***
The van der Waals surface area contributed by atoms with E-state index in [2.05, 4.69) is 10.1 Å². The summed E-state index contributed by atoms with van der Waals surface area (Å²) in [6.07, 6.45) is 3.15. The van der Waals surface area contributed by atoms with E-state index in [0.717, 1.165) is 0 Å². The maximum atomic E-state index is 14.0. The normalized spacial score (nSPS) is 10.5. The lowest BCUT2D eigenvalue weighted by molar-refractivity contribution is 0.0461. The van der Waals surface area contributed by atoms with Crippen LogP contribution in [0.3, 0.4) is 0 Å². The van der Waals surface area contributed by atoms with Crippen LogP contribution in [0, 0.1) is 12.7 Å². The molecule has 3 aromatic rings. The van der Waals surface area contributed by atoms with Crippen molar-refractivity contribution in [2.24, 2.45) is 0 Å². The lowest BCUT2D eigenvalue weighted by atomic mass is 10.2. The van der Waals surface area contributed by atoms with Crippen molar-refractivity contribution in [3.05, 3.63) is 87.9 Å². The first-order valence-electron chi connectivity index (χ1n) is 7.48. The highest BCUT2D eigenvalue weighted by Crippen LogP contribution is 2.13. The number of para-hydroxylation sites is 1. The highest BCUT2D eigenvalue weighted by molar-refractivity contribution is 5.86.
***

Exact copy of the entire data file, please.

The van der Waals surface area contributed by atoms with E-state index in [2.05, 4.69) is 10.1 Å². The summed E-state index contributed by atoms with van der Waals surface area (Å²) in [6.07, 6.45) is 3.15. The van der Waals surface area contributed by atoms with E-state index in [0.717, 1.165) is 0 Å². The maximum atomic E-state index is 14.0. The normalized spacial score (nSPS) is 10.5. The lowest BCUT2D eigenvalue weighted by molar-refractivity contribution is 0.0461. The van der Waals surface area contributed by atoms with Crippen LogP contribution in [0.3, 0.4) is 0 Å². The van der Waals surface area contributed by atoms with Crippen LogP contribution in [0, 0.1) is 12.7 Å². The molecule has 3 aromatic rings. The van der Waals surface area contributed by atoms with Crippen molar-refractivity contribution in [2.24, 2.45) is 0 Å². The lowest BCUT2D eigenvalue weighted by atomic mass is 10.2. The van der Waals surface area contributed by atoms with Crippen molar-refractivity contribution in [3.05, 3.63) is 87.9 Å². The first-order valence-electron chi connectivity index (χ1n) is 7.48. The highest BCUT2D eigenvalue weighted by Crippen LogP contribution is 2.13. The number of para-hydroxylation sites is 1. The highest BCUT2D eigenvalue weighted by molar-refractivity contribution is 5.86.